“I don’t even think about whether I love music or not because my connection to music is deeper than love.”
David France

At least once in our lives, most of us have been inspired through music to reach beyond what we thought was possible. For David France, music served as his bridge into a different kind of American dream. The son of immigrants from the West Indies, he was just a shy kid in school trying to find his way until one day he was introduced to the violin. Everything changed after that. David shares how his journey in life has blossomed in between the soulful notes of classical music.

He was named after his great-great grandfather, who had been born in France and through a series of unexpected events, ended up alone as a young boy in the West Indies. If not for the kindness of a man that took him in, the life of David’s great-great-grandfather might have turned out quite differently. Two generations later, David’s own parents were inspired by the American dream and moved to the United States from the West Indies.

In our conversation, David reflected on his relationship with music and this idea of the American dream. He expressed, “Immigrants have this American dream but we’re never really told how to find our way into that dream.” David’s way into the dream was music. At a time when he was expected to join track and his black and white peers told him that classical music was only for white people, David discovered the violin.

The manifestation of David’s dream is quite unique. His organization, Revolution of Hope, is largely focused on the transformation of others.

“Music was my way into that dream and once I was inside that dream I was really liberated to dream on behalf of others and it really transformed my life. Seeing the power that was in music for me really has propelled me to try and set something up for others in the inner city so that they can find their own dreams through a platform that we’ve created for them.”

What’s interesting is that David doesn’t believe that it’s the music that is creating the change, but rather, the music is the platform for change. Through Revolution of Hope students from Roxbury, a lower-income neighbourhood of Boston, are given a space to meet five days a week, three hours a day after school to learn how to create music.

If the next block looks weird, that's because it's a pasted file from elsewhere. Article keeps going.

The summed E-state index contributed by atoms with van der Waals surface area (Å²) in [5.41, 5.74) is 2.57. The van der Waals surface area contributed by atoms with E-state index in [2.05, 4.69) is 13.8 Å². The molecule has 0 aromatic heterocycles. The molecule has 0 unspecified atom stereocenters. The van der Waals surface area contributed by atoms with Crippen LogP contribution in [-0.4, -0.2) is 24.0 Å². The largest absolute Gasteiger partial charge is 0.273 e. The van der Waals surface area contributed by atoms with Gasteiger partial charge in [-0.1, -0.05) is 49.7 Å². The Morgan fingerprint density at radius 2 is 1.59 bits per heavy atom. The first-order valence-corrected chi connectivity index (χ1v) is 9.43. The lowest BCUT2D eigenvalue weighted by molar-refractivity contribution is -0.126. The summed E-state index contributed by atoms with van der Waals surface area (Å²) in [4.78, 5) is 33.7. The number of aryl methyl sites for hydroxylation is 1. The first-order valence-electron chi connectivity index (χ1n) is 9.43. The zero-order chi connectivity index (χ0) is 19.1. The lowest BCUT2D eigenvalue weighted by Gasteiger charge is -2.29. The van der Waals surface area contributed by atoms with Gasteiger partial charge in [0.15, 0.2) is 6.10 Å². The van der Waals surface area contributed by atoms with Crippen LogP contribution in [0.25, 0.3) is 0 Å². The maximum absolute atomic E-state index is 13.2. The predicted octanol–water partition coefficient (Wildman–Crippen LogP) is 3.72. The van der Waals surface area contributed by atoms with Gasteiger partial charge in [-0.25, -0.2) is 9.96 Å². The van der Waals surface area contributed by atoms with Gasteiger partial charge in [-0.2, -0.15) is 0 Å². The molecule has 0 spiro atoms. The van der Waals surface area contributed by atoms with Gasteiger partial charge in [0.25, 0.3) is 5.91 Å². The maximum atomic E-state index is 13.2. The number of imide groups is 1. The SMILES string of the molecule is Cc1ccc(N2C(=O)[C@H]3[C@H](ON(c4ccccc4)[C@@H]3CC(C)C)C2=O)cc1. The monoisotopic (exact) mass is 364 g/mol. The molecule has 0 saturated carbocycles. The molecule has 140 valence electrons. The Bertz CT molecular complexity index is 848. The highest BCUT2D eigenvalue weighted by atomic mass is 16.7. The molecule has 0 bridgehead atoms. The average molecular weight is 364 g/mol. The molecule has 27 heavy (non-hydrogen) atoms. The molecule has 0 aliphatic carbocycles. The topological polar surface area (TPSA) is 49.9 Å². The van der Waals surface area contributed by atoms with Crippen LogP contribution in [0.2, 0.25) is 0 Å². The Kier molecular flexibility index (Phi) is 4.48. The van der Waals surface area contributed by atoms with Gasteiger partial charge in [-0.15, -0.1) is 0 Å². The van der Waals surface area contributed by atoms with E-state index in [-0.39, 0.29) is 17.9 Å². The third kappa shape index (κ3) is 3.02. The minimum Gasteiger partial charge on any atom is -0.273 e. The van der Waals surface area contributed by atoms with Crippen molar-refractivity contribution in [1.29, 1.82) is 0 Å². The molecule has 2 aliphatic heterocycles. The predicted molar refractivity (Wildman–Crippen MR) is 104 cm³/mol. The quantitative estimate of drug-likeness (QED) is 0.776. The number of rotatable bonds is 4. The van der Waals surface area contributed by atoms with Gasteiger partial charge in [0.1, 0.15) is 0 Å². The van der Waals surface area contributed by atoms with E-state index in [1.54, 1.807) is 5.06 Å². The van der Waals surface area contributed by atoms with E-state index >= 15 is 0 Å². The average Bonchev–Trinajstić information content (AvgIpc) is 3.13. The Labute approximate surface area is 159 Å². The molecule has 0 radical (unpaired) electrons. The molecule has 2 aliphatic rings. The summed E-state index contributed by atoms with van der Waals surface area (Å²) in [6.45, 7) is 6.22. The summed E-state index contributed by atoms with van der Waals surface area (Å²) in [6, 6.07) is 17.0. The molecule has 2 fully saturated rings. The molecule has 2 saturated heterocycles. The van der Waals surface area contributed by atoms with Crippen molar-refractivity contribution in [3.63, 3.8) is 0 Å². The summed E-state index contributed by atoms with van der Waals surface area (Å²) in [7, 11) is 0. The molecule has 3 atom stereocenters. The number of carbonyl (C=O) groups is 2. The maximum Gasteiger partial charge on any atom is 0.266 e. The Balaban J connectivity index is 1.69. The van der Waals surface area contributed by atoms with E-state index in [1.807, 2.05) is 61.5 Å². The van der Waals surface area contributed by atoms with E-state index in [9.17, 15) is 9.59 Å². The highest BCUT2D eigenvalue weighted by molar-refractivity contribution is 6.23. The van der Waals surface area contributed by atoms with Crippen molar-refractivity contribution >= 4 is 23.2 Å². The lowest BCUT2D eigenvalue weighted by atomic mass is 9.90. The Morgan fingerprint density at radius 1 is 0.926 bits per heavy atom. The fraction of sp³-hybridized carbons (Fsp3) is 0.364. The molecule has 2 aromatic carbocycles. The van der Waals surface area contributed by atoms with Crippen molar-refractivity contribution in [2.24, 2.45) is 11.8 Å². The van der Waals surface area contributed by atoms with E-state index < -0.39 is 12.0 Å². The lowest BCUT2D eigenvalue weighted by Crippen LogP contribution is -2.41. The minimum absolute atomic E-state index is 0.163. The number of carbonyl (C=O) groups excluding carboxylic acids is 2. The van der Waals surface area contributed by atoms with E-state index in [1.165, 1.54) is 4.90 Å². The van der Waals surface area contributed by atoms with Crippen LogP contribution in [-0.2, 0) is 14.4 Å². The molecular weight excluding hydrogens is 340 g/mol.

“Every day we provide a space and instruments and instructions, all to offer a platform from which change can happen. For example, there is a new girl that has been in the program for about 3 weeks and she is famous in her school for being a problem child. It’s been amazing to see her grow and she’s been a wonderful addition to our program but she whines a lot! Yesterday I asked her, “Do you whine at your school all day like this?” and she answered, “No at my school I don’t have to work this hard.” A light bulb went off and I thought, “Wow, we’re holding her to this incredibly high standard of music making, and it’s pushing her.”

Because there are many competing needs in underserved communities, offering music as a pathway for inner and outer transformation can be a hard sell. In an age where we’re led to believe that testing and test results and academic success is the only kind of litmus test of knowing whether our school system is successful or if our students are learning anything, arts programs being cut because people do not see its benefits. But David believes that if he was able to find his way into the American dream through the arts, this means that this can also be their avenue into their own American story.

“Two days ago, one of the students showed me her report card. She started with us in September and since the first term, her grades have improved and she almost had all A’s this time. Even though she comes here five days a week and loses time to study, her grades have improved. It’s those kinds of stories multiplied year after year, kid after kid that really show that a different model is possible.”

The seeds for Revolution for Change were planted when David came across a YouTube video of “El Sistema”, an orchestral system in Venezuela that utilizes orchestras and choirs to transform communities in low-income barrios. What moved David even more was that about 40 years ago, the mutually accepted opinion was, “Of course Venezuelans can’t play in an orchestra! Classical music is only meant to be played by the western world.” In response, an inspired man gathered together 11 children in a parking space with the vision of utilizing music as a vehicle for social change. El Sistema now teaches music to more than 500,000 of Venezuela’s most vulnerable children.

When David finally had the opportunity to visit Venezuela and El Sistema, during his last week there he pulled up in this neighbourhood and was introduced to a mother of five. A year before she had moved out of her house with her five kids just so that the kids on her street could form an orchestra in her home! Every day, seven days a week, she has an orchestra playing out of her house, the classical notes dancing through the barrio and inviting community, transforming it along the way.